Despite massive growth in data services over the last decade, annual revenue growth of global Communication Service Providers (CSPs) has been crawling over the last 5 years and is expected to grow at a meagre 1.6% CAGR from 2018 to 2022 . Over-the-top (OTT) players have been feeding into CSPs’ traditional revenue streams, Voice and Messaging, while leveraging Data services to build innovative products and services. For 2018 alone, OTT players are expected to inflict a voice and messaging revenue loss of $60bn and $76bn, respectively , on CSPs, while making significant more revenue from other OTT services such as content, gaming, mCommerce. CSPs are desperately looking for the alternative revenue streams to make-up for the loss of traditional revenue.
Diversification as a competitive strategy
The threat to their core business from OTT players has forced bigger CSPs such as AT&T, Comcast, and Verizon, to adopt vertical integration as a competitive strategy. These CSPs have been acquiring media companies to grow revenue inorganically and fortify their customer lock-in by bundling content-based OTT services with their data plans. Bigger CSPs possess a treasure trove of consumer data, which provide huge opportunity for advertisers, but CSPs need scale and content to monetize the data. Acquiring media assets also enable bigger CSPs to own a library of content for their respective video services – thus the media company acquisition frenzy (Refer Exhibit 1).
The approval of AT&T’s $85bn acquisition of Time Warner on June 12th, 2018 has set the ball rolling for more Telco-Media mergers. A day after the announcement, Comcast made a $65bn all-cash bid to buy 21st Century Fox (Fox), a direct response to Disney’s earlier offer of $52.4bn. As expected, Disney raised its bid to $71.3bn and will probably emerge victorious in this bidding war. In Europe, Comcast outbid Fox to acquire European Pay-TV provider, Sky, and also secured the European Union’s nod (Refer Exhibit 2).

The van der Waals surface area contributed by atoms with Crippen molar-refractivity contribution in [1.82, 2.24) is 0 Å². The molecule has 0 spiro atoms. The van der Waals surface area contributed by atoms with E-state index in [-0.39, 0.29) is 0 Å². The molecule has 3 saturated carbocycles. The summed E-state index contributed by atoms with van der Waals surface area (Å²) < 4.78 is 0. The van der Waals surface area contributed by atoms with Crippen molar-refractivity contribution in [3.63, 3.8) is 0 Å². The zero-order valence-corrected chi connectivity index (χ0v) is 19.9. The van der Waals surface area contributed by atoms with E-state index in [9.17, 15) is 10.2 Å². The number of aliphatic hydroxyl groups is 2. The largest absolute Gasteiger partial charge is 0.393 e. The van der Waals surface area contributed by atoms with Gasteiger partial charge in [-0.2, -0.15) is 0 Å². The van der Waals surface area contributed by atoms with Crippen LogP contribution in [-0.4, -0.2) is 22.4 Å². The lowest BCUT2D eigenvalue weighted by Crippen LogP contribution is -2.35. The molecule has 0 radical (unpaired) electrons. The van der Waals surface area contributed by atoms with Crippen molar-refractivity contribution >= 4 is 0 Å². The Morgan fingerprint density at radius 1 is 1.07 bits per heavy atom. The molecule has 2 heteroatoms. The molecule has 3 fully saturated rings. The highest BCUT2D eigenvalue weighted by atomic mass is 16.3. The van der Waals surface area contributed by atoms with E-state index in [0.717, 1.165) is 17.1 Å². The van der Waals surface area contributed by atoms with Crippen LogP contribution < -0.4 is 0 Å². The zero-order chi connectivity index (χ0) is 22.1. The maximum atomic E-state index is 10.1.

Exhibit 2: CSP-Media Landscape (click image to enlarge)
Driven by a debt binge
The acquisition spree of the bigger CSPs is putting a dent in their balance sheets. Debt has increased during 2013-2018 for all the three CSPs – AT&T, Comcast, and Verizon (Refer Exhibit 3). The Time Warner acquisition added significant amount of debt to AT&T’s balance sheet. The combined entity’s net debt is around $180bn, more than 3.5 times its EBITDA. Verizon is one of the most over-leveraged companies on the S&P 500. Comcast’s cash offer for Fox and a stake in Sky TV is expected to take its debt load to $170bn, more than 4 times its EBITDA.
Ongoing 5G investments will put additional pressure on their balance sheets. While these companies increased their leverage, operating cash flow has remained stagnant for AT&T and declined in the case of Verizon (Refer Exhibit 4).
FAANG players not participating in media frenzy
Facebook, Apple, Amazon, Netflix and Google (FAANG) players though keen on the content, have so far avoided participating in bidding war for media companies. FAANG players have strong market valuations (Refer Exhibit 5) and significant cash on their balances sheets. Apple reported $267bn cash in hand in early 2018. Facebook’s cash and equivalents have more than doubled – from $21bn in 2016 to $44bn in 2018. Even though the strong balance sheet of FAANG players enable them to acquire media players, they are instead focusing on creating their own original content (Refer Exhibit 6) to suit the content preferences of the millennial generation, who may not like content catalogue of traditional media players.
Exhibit 5: FAANG players market cap (click image to enlarge)
Exhibit 6: Media content spending (2017 non-sports programming spends) (click image to enlarge)
Bigger CSPs risk losing focus on core business and beyond
Yet in their quest to acquire media assets, bigger CSPs may risk losing focus on their core business – “building reliable & efficient networks” and “providing value-added communication services”. Customers may not be clamoring for content from bigger CSPs, but for quality service at affordable prices. A weak balance sheet and overwhelming debt can limit the growth potential for these CSPs by reducing their ability to speedy 5G rollout and investment in disruptive technologies such as SDN, NFV, LPWAN to create scalable, agile, and efficient infrastructure.
In early 2000, major CSPs of that time, WorldCom and Global Crossing, accumulated massive debt to fund big infrastructure expansion plans, but those investments never paid-off, and resulted in collapse of many big Telco names. Let’s hope history does not repeat itself and current media acquisitions are successful in creating expected cash flows for CSPs to reduce accumulated debt. Otherwise, FAANG and other major OTT players will certainly be eager to have their own “data pipe” and massive media libraries at a reasonable price point.